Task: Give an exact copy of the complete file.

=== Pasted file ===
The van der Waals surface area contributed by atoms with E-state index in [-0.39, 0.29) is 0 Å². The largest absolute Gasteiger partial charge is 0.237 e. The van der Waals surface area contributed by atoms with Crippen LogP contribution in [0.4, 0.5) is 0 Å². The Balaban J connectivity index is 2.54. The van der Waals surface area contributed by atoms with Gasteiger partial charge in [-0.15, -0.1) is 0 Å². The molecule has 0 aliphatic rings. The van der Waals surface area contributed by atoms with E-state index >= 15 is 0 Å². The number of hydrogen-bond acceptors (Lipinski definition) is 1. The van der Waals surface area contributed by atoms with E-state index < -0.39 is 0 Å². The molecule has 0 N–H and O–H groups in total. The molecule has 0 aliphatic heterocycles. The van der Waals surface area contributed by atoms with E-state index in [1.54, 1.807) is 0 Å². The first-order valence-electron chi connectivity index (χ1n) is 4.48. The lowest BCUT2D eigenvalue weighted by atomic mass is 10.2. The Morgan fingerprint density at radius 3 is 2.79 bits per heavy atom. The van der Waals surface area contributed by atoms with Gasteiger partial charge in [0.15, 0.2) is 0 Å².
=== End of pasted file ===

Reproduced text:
The van der Waals surface area contributed by atoms with E-state index in [-0.39, 0.29) is 0 Å². The largest absolute Gasteiger partial charge is 0.237 e. The van der Waals surface area contributed by atoms with Crippen LogP contribution in [0.4, 0.5) is 0 Å². The Balaban J connectivity index is 2.54. The van der Waals surface area contributed by atoms with Gasteiger partial charge in [-0.15, -0.1) is 0 Å². The molecule has 0 aliphatic rings. The van der Waals surface area contributed by atoms with E-state index >= 15 is 0 Å². The number of hydrogen-bond acceptors (Lipinski definition) is 1. The van der Waals surface area contributed by atoms with E-state index < -0.39 is 0 Å². The molecule has 0 N–H and O–H groups in total. The molecule has 0 aliphatic heterocycles. The van der Waals surface area contributed by atoms with E-state index in [1.54, 1.807) is 0 Å². The first-order valence-electron chi connectivity index (χ1n) is 4.48. The lowest BCUT2D eigenvalue weighted by atomic mass is 10.2. The Morgan fingerprint density at radius 3 is 2.79 bits per heavy atom. The van der Waals surface area contributed by atoms with Gasteiger partial charge in [0.15, 0.2) is 0 Å².